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Earl Grey Martini

Has anyone tried The Earl Grey marTEAni by Audrey Saunders?

I am excited about the raw egg white which creates a fizz.

The recipe is as follows:

Ingredients
3/4 ounce fresh lemon juice
1 ounce simple syrup (1:1 sugar-to-water ratio)
1 1/2 ounce Earl Grey tea–infused Tanqueray gin (see recipe below)
1 egg white
Garnish: lemon twist

Instructions
Measure all the ingredients into a mixing glass. Add ice, and shake hard to a 10-second count. Strain into a chilled martini glass, 1/2 rimmed with sugar, and garnish with a lemon twist.

Earl Grey Tea–Infused Tanqueray Gin
1 750 ml bottle of Tanqueray gin (for its flavor and high proof)
4 tablespoons loose, Earl Grey tea

Measure tea into bottle. Cap and shake, and let sit at room temperature for 2 hours. Strain through a fine sieve or coffee filter into a bowl. Rinse out bottle to remove loose tea, and pour infusion back into clean bottle. Will store indefinitely refrigerated.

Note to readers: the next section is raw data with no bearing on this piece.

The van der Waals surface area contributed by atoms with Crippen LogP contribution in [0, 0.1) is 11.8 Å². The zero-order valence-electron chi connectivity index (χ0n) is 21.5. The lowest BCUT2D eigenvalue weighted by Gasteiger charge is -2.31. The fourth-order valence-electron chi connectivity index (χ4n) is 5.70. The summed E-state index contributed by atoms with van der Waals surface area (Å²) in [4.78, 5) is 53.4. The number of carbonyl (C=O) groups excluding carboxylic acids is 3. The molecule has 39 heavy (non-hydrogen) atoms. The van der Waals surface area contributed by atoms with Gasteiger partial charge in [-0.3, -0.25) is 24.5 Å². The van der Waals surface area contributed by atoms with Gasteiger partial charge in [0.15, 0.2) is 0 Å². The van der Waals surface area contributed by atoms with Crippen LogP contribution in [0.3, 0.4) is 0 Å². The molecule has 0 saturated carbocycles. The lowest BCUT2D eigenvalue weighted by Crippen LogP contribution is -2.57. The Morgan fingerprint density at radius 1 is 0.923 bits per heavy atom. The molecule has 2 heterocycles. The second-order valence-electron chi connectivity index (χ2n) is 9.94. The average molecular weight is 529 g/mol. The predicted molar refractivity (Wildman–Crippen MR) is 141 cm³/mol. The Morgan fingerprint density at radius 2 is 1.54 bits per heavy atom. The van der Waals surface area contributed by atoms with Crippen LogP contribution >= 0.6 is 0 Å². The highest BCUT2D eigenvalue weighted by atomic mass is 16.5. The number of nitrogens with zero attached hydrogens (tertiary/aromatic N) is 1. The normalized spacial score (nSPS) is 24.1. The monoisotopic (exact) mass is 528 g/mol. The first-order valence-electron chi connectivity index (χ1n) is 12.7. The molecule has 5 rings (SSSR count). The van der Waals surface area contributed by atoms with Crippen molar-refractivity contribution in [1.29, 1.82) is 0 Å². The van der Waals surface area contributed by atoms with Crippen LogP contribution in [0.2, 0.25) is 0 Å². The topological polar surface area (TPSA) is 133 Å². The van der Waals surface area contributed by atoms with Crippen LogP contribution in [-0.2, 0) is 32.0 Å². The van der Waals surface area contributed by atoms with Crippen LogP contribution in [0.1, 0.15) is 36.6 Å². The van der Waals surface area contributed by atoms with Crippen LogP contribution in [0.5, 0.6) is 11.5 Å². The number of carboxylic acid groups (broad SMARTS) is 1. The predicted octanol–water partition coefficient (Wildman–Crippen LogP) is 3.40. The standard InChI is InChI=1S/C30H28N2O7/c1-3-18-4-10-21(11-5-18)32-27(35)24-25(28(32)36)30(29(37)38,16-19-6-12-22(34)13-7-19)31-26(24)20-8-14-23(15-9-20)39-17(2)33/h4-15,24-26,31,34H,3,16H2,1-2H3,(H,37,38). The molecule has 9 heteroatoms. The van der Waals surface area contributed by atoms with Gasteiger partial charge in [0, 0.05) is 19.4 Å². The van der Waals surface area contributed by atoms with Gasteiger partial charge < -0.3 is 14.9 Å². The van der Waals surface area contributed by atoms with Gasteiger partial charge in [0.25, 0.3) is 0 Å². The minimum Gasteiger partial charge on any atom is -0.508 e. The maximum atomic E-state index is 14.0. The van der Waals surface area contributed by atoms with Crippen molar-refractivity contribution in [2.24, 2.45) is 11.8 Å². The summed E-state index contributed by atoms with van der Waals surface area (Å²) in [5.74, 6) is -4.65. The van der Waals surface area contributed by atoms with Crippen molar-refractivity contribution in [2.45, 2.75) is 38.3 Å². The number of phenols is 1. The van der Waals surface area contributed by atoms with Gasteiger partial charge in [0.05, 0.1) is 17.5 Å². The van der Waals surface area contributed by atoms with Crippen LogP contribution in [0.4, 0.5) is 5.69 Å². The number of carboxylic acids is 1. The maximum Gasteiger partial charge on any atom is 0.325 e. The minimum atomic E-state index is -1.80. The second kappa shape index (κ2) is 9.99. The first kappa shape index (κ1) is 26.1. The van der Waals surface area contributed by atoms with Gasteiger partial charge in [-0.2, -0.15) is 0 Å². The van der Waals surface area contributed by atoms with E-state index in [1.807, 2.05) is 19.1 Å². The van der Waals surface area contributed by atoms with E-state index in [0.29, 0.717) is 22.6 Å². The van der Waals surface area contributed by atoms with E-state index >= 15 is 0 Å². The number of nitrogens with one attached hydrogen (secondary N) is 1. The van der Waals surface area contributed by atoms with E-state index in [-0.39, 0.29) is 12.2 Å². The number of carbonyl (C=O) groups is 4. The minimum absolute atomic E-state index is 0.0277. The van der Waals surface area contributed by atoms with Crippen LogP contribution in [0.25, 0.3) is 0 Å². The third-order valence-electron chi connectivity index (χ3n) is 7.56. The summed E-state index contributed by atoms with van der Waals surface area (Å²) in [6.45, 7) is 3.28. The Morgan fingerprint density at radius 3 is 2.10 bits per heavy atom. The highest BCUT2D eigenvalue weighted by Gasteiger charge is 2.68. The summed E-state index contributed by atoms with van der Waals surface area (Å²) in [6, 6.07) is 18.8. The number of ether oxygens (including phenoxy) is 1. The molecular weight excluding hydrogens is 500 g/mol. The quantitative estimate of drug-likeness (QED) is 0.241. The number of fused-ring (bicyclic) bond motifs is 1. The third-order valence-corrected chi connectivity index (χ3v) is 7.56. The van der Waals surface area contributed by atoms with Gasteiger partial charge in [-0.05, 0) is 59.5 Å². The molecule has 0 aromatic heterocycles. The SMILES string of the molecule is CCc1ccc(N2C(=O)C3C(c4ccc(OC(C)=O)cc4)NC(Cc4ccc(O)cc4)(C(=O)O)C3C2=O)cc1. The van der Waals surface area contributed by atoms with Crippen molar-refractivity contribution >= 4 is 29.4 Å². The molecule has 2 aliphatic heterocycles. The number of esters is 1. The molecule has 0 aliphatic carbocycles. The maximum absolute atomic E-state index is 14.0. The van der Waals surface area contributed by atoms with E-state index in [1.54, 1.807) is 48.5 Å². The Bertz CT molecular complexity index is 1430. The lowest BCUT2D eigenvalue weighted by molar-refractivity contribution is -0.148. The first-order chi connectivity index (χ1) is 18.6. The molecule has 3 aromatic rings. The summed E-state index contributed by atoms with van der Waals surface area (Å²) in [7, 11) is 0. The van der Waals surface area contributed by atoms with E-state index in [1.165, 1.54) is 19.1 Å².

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  1. That sounds like a pretty interesting drink.

    Now pardon me while I whip out the Star Wars fanboy/cocktail snob hat. ;)

    "That's no moon/martini, it's a space station/ Earl Grey Sour!!"

    If you were to pour the concoction into a highball glass, and top it off with some soda water, you'd end up with an "Earl Grey Fizz".

    2 Replies
    1. re: deet13

      It's not a Martini, it's a MarTEAni! Even so, calling it a Martini wasn't as horrendous in cocktail drinkers eyes when this drink was created back in 2005.

      I had one at a local bar (Green Street, Cambridge, MA) to get into the mood for the tea-themed Mixology Monday event I was hosting on the web. While I had the recipe and could have made it myself with a scaled down infusion volume, it felt good to have someone else do all the work.

      The tea infusion adds some delightful bergamot flavors to complement the lemon and enough tannins to dry out all the sweetness in the swallow. The egg white donates a great creamy smooth mouthfeel that mellows out the flavors quite well. Overall, definitely a nice twist on the Gin Sour with the extra orangy flavors pushing it to White Lady territory somewhat.

      http://cocktailvirgin.blogspot.com/

      1. re: deet13

        Anakin: "If you're not with me/vodka, then you're my enemy/gin"
        Obi-Wan: "Only a sith deals in absolutes/absolut"